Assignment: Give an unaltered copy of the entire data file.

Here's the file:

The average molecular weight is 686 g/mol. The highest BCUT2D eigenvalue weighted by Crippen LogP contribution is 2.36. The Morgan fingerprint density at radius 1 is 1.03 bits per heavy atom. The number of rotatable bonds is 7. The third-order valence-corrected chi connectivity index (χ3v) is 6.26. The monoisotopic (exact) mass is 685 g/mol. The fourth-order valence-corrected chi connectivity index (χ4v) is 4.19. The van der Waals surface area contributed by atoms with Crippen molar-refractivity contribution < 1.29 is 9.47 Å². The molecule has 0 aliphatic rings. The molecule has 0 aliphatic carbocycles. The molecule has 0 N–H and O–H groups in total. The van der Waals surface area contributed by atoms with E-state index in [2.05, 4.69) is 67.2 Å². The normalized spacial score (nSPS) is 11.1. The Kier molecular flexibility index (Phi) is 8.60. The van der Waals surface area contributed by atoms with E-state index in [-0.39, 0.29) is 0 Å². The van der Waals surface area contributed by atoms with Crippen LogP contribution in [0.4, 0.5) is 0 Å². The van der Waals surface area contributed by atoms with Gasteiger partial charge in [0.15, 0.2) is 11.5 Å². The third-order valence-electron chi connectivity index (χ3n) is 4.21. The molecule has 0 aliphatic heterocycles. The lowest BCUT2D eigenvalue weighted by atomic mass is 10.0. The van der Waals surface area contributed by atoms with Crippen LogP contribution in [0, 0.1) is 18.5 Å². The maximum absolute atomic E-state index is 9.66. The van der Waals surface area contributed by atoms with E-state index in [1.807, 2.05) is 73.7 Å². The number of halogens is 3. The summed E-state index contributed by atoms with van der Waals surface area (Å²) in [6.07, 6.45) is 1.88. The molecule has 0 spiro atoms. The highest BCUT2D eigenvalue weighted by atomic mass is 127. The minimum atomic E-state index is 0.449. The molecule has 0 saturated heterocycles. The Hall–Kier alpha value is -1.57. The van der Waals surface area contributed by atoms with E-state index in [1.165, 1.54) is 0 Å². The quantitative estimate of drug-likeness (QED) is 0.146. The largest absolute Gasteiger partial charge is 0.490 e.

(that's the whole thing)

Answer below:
The average molecular weight is 686 g/mol. The highest BCUT2D eigenvalue weighted by Crippen LogP contribution is 2.36. The Morgan fingerprint density at radius 1 is 1.03 bits per heavy atom. The number of rotatable bonds is 7. The third-order valence-corrected chi connectivity index (χ3v) is 6.26. The monoisotopic (exact) mass is 685 g/mol. The fourth-order valence-corrected chi connectivity index (χ4v) is 4.19. The van der Waals surface area contributed by atoms with Crippen molar-refractivity contribution < 1.29 is 9.47 Å². The molecule has 0 aliphatic rings. The molecule has 0 aliphatic carbocycles. The molecule has 0 N–H and O–H groups in total. The van der Waals surface area contributed by atoms with E-state index in [2.05, 4.69) is 67.2 Å². The normalized spacial score (nSPS) is 11.1. The Kier molecular flexibility index (Phi) is 8.60. The van der Waals surface area contributed by atoms with E-state index in [-0.39, 0.29) is 0 Å². The van der Waals surface area contributed by atoms with Crippen LogP contribution in [0.4, 0.5) is 0 Å². The van der Waals surface area contributed by atoms with Gasteiger partial charge in [0.15, 0.2) is 11.5 Å². The third-order valence-electron chi connectivity index (χ3n) is 4.21. The molecule has 0 aliphatic heterocycles. The lowest BCUT2D eigenvalue weighted by atomic mass is 10.0. The van der Waals surface area contributed by atoms with Crippen LogP contribution in [0, 0.1) is 18.5 Å². The maximum absolute atomic E-state index is 9.66. The van der Waals surface area contributed by atoms with E-state index in [1.807, 2.05) is 73.7 Å². The number of halogens is 3. The summed E-state index contributed by atoms with van der Waals surface area (Å²) in [6.07, 6.45) is 1.88. The molecule has 0 spiro atoms. The highest BCUT2D eigenvalue weighted by atomic mass is 127. The minimum atomic E-state index is 0.449. The molecule has 0 saturated heterocycles. The Hall–Kier alpha value is -1.57. The van der Waals surface area contributed by atoms with E-state index in [1.165, 1.54) is 0 Å². The quantitative estimate of drug-likeness (QED) is 0.146. The largest absolute Gasteiger partial charge is 0.490 e.